Be Prepared by Staying Informed About COVID-19Posted on by
The U.S. Government, including the Centers for Disease Control and Prevention (CDC), is coordinating an emergency response to the Coronavirus Disease 2019 (COVID-19) outbreak, and it’s rapidly evolving situation.
As new information and updated guidance becomes available, CDC is using traditional and digital methods, including social media, to inform the whole community, including schools, businesses, and healthcare professionals.
Rumor Has it
At the same time, rumors and misinformation will continue to pop up on social media and may even find their way into the conversations people have with family, friends, coworkers, and neighbors. In a rapidly changing situation like the COVID-19 pandemic, it is important for people to know how to stay informed and to talk with the people around them.
Whether they know it or not, people can support the response by helping to share facts, guidance, and answers to frequently asked questions with people in their social networks at work, school, and online.
Need help distinguishing rumor from fact? Visit FEMA’s Rumor Control webpage for current and accurate myth-busting information about the COVID-19 response.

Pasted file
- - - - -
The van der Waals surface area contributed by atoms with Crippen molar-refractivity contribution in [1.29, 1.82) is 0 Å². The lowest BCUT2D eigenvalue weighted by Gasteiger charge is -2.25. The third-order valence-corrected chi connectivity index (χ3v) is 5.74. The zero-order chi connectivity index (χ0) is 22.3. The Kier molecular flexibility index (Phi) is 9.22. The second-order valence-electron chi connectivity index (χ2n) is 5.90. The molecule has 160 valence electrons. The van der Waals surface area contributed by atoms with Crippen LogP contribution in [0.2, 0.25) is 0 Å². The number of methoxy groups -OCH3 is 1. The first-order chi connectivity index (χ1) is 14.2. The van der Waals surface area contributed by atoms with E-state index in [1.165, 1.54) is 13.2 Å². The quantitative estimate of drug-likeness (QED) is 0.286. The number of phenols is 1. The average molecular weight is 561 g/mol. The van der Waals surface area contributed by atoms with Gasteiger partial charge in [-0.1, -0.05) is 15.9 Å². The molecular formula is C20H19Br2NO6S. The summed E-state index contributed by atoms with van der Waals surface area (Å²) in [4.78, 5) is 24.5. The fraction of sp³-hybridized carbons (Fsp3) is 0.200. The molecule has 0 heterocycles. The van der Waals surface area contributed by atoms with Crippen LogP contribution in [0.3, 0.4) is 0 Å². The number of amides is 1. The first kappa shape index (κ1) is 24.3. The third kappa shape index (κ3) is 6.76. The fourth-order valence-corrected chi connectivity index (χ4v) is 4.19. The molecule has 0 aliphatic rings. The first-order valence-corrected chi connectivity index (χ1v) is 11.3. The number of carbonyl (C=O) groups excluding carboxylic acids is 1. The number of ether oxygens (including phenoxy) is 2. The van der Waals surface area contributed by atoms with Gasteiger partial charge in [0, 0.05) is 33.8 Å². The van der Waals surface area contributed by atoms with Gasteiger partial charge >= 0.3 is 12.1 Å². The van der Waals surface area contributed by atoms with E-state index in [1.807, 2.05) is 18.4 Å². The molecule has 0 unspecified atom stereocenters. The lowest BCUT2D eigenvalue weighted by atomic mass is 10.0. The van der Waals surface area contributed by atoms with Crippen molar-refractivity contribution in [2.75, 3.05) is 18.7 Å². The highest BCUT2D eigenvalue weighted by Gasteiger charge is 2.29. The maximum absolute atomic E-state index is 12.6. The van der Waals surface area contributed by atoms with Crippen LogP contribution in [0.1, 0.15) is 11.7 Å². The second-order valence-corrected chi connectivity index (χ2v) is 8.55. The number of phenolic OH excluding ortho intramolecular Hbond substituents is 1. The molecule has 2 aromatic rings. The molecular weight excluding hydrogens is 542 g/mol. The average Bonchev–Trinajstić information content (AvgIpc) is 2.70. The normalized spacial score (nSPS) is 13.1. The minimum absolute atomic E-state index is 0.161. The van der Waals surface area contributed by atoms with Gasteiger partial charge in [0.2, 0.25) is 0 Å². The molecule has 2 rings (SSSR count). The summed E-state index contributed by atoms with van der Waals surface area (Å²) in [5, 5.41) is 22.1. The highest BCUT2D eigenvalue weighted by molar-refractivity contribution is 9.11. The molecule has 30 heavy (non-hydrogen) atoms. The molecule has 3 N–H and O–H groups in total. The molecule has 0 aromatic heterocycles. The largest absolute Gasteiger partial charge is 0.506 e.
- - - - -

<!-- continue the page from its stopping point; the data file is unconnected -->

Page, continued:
How can my family and I prepare for COVID-19?
Create an emergency action plan:
- Talk with our family about what to do if a COVID-19 outbreak occurs in your community.
- Plan ways to care for those who might be at greater risk for serious complications, particularly older adults and those with severe chronic medical conditions like heart, lung, or kidney disease.
- Get to know your neighbors and find out if your neighborhood has a website or social media page to stay connected.
- Create a list of local organizations that you and your household can contact in the event you need access to information, healthcare services, support, and resources.
- Create an emergency contact list of family, friends, neighbors, carpool drivers, healthcare providers, teachers, employers, the local public health department, and other community resources.
How can I prepare for COVID-19 at work?
Talk to your employer about their emergency response plans, including sick-leave policies and telework options. Learn how businesses and employers can plan for and respond to COVID-19.
How can I stay informed about COVID-19?
A big part of staying informed an emergency is knowing where to turn for timely, consistent, and reliable information. Bookmark CDC’s COVID-19 response webpage, and follow only trusted sources on social media, including handles run by CDC and state and local public health departments.
How can I prepare in case my child’s school, childcare facility, or university is dismissed?
Talk to the school or facility about their emergency operations plan. Understand the plan for continuing education and social services (such as student meal programs) during school dismissals. If your child attends a college or university, encourage them to learn about the school’s plan for a COVID-19 outbreak.
How can I and my family reduce our risk of getting COVID-19?